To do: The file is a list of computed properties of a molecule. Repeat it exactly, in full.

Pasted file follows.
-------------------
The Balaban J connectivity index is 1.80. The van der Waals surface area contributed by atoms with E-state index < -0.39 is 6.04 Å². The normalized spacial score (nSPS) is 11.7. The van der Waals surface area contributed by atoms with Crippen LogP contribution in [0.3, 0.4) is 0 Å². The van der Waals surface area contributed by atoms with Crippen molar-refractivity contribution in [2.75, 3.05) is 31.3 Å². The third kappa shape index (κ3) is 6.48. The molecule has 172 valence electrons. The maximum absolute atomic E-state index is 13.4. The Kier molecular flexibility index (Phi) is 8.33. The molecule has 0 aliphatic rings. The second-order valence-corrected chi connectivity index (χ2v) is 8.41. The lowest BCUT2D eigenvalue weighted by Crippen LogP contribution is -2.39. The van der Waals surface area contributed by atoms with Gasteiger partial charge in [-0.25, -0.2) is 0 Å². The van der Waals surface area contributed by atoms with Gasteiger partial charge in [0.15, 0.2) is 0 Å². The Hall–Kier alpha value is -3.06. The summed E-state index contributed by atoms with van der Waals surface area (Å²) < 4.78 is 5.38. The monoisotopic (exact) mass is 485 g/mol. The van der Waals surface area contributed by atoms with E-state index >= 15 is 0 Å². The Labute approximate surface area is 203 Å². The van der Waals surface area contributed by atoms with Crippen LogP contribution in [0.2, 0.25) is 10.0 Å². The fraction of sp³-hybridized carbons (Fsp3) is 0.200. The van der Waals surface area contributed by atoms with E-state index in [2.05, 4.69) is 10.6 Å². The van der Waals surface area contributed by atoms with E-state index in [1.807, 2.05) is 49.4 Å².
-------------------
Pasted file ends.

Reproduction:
The Balaban J connectivity index is 1.80. The van der Waals surface area contributed by atoms with E-state index < -0.39 is 6.04 Å². The normalized spacial score (nSPS) is 11.7. The van der Waals surface area contributed by atoms with Crippen LogP contribution in [0.3, 0.4) is 0 Å². The van der Waals surface area contributed by atoms with Crippen molar-refractivity contribution in [2.75, 3.05) is 31.3 Å². The third kappa shape index (κ3) is 6.48. The molecule has 172 valence electrons. The maximum absolute atomic E-state index is 13.4. The Kier molecular flexibility index (Phi) is 8.33. The molecule has 0 aliphatic rings. The second-order valence-corrected chi connectivity index (χ2v) is 8.41. The lowest BCUT2D eigenvalue weighted by Crippen LogP contribution is -2.39. The van der Waals surface area contributed by atoms with Gasteiger partial charge in [-0.25, -0.2) is 0 Å². The van der Waals surface area contributed by atoms with Gasteiger partial charge in [0.15, 0.2) is 0 Å². The Hall–Kier alpha value is -3.06. The summed E-state index contributed by atoms with van der Waals surface area (Å²) < 4.78 is 5.38. The monoisotopic (exact) mass is 485 g/mol. The van der Waals surface area contributed by atoms with E-state index >= 15 is 0 Å². The Labute approximate surface area is 203 Å². The van der Waals surface area contributed by atoms with Crippen LogP contribution in [0.2, 0.25) is 10.0 Å². The fraction of sp³-hybridized carbons (Fsp3) is 0.200. The van der Waals surface area contributed by atoms with E-state index in [2.05, 4.69) is 10.6 Å². The van der Waals surface area contributed by atoms with E-state index in [1.807, 2.05) is 49.4 Å².